Members of the Orange County School of the Arts (OCSA) and New Swan Shakespeare Festival communities came together last week in honor and memory of OCSA alumnus Blaze Bernstein. New Swan board member Susan Spiritus attended the memorial for Blaze and was inspired to “Blaze it Forward” with an act of kindness for the OCSA community.
Thanks to her vision and generosity, more than 100 sophomores, juniors and seniors in OCSA’s Acting Conservatory were given a once-in-a-lifetime learning opportunity, where they received insider acting tips in a series of workshops and a free performance of the festival’s “A Midsummer Night’s Dream.”
OCSA students were familiar with Shakespeare’s comedy, since the Acting Conservatory performed “A Midsummer Night’s Dream” last spring at the Callero Family Foundation Plaza.
The New Swan field trip was a rousing kick-off to the new school year. On the second day of conservatory, students took a bus to UC Irvine to participate in three acting workshops on a variety of techniques and topics. These workshops were led by New Swan’s Artistic Director Eli Simon and actors from the play.
“Our students were inspired and delighted by the workshops and discussions. They were an informed, inspired and highly participatory group,” Conservatory Director John Walcutt said.
A workshop driven by two New Swan actresses, who put their own unique spin on Lysander and Titania in the production, focused on using one’s own identity to breathe life into a character. They spoke about gender-bending in the New Swan production and dove into why they decided to portray Hermia and Lysandra (gender-bended from Lysander) as a queer romantic relationship.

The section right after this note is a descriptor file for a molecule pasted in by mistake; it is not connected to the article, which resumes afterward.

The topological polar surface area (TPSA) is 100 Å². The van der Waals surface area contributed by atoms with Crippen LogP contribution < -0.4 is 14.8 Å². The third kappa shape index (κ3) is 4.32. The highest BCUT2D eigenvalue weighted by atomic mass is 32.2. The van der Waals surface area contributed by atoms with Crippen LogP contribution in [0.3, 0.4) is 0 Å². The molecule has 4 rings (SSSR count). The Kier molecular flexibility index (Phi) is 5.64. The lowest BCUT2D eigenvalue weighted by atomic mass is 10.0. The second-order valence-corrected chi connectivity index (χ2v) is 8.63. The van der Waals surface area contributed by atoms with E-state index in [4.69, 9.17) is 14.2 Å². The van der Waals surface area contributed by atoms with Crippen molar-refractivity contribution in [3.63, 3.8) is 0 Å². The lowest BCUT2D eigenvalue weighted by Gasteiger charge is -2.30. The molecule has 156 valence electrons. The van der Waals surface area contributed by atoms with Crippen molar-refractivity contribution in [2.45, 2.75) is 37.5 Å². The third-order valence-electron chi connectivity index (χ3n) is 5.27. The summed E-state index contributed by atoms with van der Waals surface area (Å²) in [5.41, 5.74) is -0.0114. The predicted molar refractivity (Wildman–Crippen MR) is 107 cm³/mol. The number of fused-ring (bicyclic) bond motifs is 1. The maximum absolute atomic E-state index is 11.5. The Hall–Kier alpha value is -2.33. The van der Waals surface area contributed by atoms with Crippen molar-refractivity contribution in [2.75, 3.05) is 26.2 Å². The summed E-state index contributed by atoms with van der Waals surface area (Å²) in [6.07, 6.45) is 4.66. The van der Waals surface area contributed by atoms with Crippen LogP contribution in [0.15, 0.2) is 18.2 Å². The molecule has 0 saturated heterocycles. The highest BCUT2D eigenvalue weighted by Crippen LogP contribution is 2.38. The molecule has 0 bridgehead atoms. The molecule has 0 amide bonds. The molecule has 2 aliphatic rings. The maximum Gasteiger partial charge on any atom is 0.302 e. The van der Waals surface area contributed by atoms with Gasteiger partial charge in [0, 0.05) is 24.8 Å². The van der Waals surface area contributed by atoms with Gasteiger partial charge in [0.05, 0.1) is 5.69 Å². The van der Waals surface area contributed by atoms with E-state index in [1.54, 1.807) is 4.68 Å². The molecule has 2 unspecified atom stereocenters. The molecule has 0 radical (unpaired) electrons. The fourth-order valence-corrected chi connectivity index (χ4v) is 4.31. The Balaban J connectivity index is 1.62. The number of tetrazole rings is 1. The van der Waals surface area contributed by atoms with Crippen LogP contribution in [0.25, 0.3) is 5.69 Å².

The actors who played “the mechanicals” in the production did a hands-on presentation, in which they discussed the premise of the mechanicals (day laborers in ancient Athens, charged with performing for the King) preparing Pyramus and Thisbe for a court performance. Students then broke into groups and gave their own imaginative presentations of Pyramus and Thisbe before “the Court.”
A seminar-style workshop led by Simon, chair of UC Irvine’s drama department, and UC Irvine English Professor and Shakespearean scholar Julia Lupton, featured a discussion of the elements Shakespeare introduced in the play. They also highlighted the play’s background and history, and how New Swan made changes in setting, text and interpretation—setting the play in the 1950s.
Following the workshops, students were treated to dinner on campus, a tour of the miniature Elizabethan theater, and the performance. Actor interaction with the audience and the seating-style of this venue made for an intimate, immersive experience for the students.
“It was a riotous, interactive, and thrilling evening,” Walcutt said. “After a brief talkback with the actors, who were extremely generous and made it clear they’d had as fun a time as we had, we hopped on our buses back to OCSA, with the students singing and chanting all the way home. It was the perfect experience.”